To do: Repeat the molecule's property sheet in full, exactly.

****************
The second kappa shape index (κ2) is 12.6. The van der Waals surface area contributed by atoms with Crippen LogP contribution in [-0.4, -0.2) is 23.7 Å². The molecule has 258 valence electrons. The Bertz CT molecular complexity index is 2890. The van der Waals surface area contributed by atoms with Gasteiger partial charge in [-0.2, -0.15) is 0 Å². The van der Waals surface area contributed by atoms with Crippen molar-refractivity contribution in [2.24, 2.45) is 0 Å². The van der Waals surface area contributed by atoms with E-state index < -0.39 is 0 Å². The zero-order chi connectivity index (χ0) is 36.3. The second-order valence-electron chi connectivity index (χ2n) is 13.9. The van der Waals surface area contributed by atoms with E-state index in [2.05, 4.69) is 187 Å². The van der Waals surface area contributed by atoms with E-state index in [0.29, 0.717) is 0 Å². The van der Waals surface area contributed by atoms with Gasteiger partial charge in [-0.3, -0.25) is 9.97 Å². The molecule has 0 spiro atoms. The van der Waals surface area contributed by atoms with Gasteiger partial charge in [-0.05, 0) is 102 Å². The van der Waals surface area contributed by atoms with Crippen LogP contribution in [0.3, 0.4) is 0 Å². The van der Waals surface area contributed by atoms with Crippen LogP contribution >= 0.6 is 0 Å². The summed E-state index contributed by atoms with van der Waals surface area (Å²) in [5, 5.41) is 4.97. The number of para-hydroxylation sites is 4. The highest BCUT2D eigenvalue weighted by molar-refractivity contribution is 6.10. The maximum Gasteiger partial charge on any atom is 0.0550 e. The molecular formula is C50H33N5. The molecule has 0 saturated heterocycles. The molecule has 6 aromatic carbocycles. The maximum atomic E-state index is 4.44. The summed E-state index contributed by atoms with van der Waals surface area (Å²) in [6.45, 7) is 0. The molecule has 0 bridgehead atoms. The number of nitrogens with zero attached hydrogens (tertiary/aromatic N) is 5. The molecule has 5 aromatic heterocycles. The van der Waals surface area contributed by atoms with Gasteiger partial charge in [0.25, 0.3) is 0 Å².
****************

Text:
The second kappa shape index (κ2) is 12.6. The van der Waals surface area contributed by atoms with Crippen LogP contribution in [-0.4, -0.2) is 23.7 Å². The molecule has 258 valence electrons. The Bertz CT molecular complexity index is 2890. The van der Waals surface area contributed by atoms with Gasteiger partial charge in [-0.2, -0.15) is 0 Å². The van der Waals surface area contributed by atoms with Crippen molar-refractivity contribution in [2.24, 2.45) is 0 Å². The van der Waals surface area contributed by atoms with E-state index < -0.39 is 0 Å². The zero-order chi connectivity index (χ0) is 36.3. The second-order valence-electron chi connectivity index (χ2n) is 13.9. The van der Waals surface area contributed by atoms with E-state index in [2.05, 4.69) is 187 Å². The van der Waals surface area contributed by atoms with E-state index in [0.29, 0.717) is 0 Å². The van der Waals surface area contributed by atoms with Gasteiger partial charge in [-0.3, -0.25) is 9.97 Å². The molecule has 0 spiro atoms. The van der Waals surface area contributed by atoms with Gasteiger partial charge in [-0.05, 0) is 102 Å². The van der Waals surface area contributed by atoms with Crippen LogP contribution in [0.3, 0.4) is 0 Å². The van der Waals surface area contributed by atoms with Crippen LogP contribution >= 0.6 is 0 Å². The summed E-state index contributed by atoms with van der Waals surface area (Å²) in [5, 5.41) is 4.97. The number of para-hydroxylation sites is 4. The highest BCUT2D eigenvalue weighted by molar-refractivity contribution is 6.10. The maximum Gasteiger partial charge on any atom is 0.0550 e. The molecular formula is C50H33N5. The molecule has 0 saturated heterocycles. The molecule has 6 aromatic carbocycles. The maximum atomic E-state index is 4.44. The summed E-state index contributed by atoms with van der Waals surface area (Å²) in [6.45, 7) is 0. The molecule has 0 bridgehead atoms. The number of nitrogens with zero attached hydrogens (tertiary/aromatic N) is 5. The molecule has 5 aromatic heterocycles. The van der Waals surface area contributed by atoms with Gasteiger partial charge in [0.25, 0.3) is 0 Å².